You Say Not Working, I Say Networking

All in all, given that my prior convention experience was the trip Jason, a couple of other friends, and I took to Otakon in 2001, I wasn’t really sure what to expect from Boskone. In the end, I think I’ll settle for pleasantly surprised.

Though no deal for my long-awaited first novel was struck, I did meet a number of notable people in, as we science-fiction writers say, the field. For instance, George R.R. Martin and I became fast friends.

When I asked how he keeps track of the elaborate storylines and numerous characters in his epic fantasy series, A Song of Ice and Fire, George replied: “I’ve been living in this world since 1991. These characters are more real to me than most of the people I meet. I mean, I’ll forget all of you fifteen minutes after this is over.”

And during the middle of the coffee break session I attended with Cory Doctorow, he absent-mindedly tore up his nametag and began folding origami paper cranes. I managed to save one before they got thrown away.

He continued this strange fixation at the last panel I went to. I hear compulsive origami is quickly supplanting heroin addiction as the menace to watch in 2006.

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When I asked how he keeps track of the elaborate storylines and numerous characters in his epic fantasy series…

When those people who write epic fantasy books write them, do they know in advance that it’s going to be a series? I have wondered if the events that unfold over the course of 6-7 books *just happened* to fit together so nicely, or if they had the basic idea in their head the whole time, or if after the first book does well they mock up the stories of the next five, or whatever.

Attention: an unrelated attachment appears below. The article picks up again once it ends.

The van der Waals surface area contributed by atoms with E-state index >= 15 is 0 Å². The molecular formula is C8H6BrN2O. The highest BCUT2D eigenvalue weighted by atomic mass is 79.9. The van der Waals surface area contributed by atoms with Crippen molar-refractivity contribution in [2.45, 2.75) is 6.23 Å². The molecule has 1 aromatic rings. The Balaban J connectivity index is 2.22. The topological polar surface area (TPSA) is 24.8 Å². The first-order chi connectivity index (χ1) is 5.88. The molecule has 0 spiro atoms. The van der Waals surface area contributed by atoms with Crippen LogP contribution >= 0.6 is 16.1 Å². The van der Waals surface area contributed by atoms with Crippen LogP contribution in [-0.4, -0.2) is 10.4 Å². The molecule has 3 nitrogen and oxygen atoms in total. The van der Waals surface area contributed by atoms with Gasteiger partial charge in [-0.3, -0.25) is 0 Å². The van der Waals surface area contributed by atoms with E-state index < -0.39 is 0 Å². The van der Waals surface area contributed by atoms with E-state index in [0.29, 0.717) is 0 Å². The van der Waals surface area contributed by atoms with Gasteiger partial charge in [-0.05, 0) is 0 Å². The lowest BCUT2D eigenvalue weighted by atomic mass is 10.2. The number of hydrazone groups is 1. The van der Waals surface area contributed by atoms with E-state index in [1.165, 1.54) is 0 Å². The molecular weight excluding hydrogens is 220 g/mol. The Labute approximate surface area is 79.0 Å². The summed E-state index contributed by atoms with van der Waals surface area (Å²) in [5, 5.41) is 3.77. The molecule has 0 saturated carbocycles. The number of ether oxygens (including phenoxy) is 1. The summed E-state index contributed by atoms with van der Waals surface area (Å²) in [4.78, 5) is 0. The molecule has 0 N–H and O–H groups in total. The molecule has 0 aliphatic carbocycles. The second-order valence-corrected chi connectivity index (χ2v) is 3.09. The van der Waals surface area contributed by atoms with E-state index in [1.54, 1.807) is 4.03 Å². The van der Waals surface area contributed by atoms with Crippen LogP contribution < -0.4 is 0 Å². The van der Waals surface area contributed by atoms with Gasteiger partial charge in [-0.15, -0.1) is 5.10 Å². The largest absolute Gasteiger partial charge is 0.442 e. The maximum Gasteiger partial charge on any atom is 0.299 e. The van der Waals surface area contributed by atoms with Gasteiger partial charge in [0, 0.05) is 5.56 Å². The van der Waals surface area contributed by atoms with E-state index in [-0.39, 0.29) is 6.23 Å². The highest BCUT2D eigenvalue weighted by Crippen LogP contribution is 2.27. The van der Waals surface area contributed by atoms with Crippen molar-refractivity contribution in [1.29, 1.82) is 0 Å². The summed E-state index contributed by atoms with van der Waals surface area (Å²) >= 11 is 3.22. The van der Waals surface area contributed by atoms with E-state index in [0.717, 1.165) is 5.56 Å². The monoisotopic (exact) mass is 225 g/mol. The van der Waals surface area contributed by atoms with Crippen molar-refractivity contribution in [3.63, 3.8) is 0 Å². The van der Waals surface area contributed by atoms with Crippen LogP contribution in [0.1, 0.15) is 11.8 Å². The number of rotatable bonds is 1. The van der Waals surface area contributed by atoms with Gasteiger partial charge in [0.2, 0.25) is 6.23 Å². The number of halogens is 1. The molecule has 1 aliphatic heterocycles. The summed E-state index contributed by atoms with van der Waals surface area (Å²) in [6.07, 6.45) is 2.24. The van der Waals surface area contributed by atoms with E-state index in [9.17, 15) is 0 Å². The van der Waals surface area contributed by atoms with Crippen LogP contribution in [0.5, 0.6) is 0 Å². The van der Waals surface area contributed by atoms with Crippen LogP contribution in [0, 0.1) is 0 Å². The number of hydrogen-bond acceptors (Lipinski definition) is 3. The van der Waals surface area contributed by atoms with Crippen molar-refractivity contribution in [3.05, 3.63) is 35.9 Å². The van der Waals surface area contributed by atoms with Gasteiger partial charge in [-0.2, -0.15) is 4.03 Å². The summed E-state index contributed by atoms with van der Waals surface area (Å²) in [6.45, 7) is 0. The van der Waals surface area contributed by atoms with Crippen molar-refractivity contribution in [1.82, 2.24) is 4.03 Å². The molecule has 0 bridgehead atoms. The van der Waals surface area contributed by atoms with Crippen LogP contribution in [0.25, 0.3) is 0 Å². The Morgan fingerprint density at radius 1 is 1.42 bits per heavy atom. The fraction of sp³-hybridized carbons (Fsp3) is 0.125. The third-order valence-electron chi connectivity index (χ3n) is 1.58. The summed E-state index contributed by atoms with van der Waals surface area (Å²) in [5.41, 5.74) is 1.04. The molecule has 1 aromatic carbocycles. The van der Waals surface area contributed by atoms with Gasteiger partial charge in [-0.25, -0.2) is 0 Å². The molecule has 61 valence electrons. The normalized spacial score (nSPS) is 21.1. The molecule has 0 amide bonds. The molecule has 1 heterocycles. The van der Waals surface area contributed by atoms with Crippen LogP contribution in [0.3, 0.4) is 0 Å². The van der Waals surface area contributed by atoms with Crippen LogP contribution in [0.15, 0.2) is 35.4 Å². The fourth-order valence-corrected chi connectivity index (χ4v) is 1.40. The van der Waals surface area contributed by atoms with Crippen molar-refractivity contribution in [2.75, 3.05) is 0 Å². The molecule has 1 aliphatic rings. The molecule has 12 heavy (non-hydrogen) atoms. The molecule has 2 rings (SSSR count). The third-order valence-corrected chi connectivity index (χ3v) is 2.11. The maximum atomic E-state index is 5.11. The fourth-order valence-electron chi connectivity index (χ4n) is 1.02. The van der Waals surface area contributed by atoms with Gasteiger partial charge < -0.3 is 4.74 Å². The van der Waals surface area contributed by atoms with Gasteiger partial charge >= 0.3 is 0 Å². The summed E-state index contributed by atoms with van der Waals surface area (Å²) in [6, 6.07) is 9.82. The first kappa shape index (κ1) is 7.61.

A few people asked Martin if he knew what the end of his series was going to be. His analogy was that he certainly knew where the trip was going, but he doesn’t know every detour, roadside attraction, or hitchhiker along the way.

Can’t speak for Robert Jordan. I hear he’s gotten accustomed to eating gold-plated Eggo waffles for breakfast every morning.

my prior convention experience was the trip Jason, a couple of other friends, and I took to Otakon in 2001

PAX 2005 doesn’t count?

I hear compulsive origami is quickly supplanting heroin addiction as the menace to watch in 2006.

Definitely. One of my students last semester couldn’t help but fold up, even during class. She even left the sad remnants of her addiction lying around at the end of lab; I had to clean them up for her on numerous times. It was getting so bad I was considering calling in the campus police to confront her. I wonder if there’s anywhere in the city with a paper exchange program.



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